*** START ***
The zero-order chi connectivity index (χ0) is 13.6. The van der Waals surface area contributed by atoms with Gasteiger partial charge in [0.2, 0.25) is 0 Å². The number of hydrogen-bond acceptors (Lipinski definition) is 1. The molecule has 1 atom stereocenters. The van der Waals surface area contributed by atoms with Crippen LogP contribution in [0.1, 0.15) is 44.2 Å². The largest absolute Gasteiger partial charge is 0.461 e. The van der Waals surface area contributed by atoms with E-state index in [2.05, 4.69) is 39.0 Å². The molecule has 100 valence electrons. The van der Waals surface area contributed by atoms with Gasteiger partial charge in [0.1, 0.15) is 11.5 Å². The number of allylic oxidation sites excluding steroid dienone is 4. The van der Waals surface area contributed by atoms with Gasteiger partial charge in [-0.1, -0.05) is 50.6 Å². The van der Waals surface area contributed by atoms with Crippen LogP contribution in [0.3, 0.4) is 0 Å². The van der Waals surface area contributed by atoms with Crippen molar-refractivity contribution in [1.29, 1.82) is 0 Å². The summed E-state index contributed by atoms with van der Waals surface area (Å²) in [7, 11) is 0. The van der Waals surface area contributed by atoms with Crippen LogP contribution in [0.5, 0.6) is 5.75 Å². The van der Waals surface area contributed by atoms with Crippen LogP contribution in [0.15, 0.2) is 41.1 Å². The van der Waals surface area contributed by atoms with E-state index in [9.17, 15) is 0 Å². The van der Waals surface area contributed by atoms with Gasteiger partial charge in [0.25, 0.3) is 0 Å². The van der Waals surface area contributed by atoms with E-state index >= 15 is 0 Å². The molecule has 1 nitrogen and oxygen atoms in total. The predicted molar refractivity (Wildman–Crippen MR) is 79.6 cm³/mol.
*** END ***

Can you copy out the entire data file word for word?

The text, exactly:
The zero-order chi connectivity index (χ0) is 13.6. The van der Waals surface area contributed by atoms with Gasteiger partial charge in [0.2, 0.25) is 0 Å². The number of hydrogen-bond acceptors (Lipinski definition) is 1. The molecule has 1 atom stereocenters. The van der Waals surface area contributed by atoms with Crippen LogP contribution in [0.1, 0.15) is 44.2 Å². The largest absolute Gasteiger partial charge is 0.461 e. The van der Waals surface area contributed by atoms with E-state index in [2.05, 4.69) is 39.0 Å². The molecule has 100 valence electrons. The van der Waals surface area contributed by atoms with Gasteiger partial charge in [0.1, 0.15) is 11.5 Å². The number of allylic oxidation sites excluding steroid dienone is 4. The van der Waals surface area contributed by atoms with Gasteiger partial charge in [-0.1, -0.05) is 50.6 Å². The van der Waals surface area contributed by atoms with Crippen LogP contribution in [0.3, 0.4) is 0 Å². The van der Waals surface area contributed by atoms with Crippen molar-refractivity contribution in [1.29, 1.82) is 0 Å². The summed E-state index contributed by atoms with van der Waals surface area (Å²) in [7, 11) is 0. The van der Waals surface area contributed by atoms with Crippen LogP contribution in [0.5, 0.6) is 5.75 Å². The van der Waals surface area contributed by atoms with Crippen LogP contribution in [0.15, 0.2) is 41.1 Å². The van der Waals surface area contributed by atoms with E-state index in [9.17, 15) is 0 Å². The van der Waals surface area contributed by atoms with Gasteiger partial charge in [0.25, 0.3) is 0 Å². The van der Waals surface area contributed by atoms with E-state index >= 15 is 0 Å². The molecule has 1 nitrogen and oxygen atoms in total. The predicted molar refractivity (Wildman–Crippen MR) is 79.6 cm³/mol.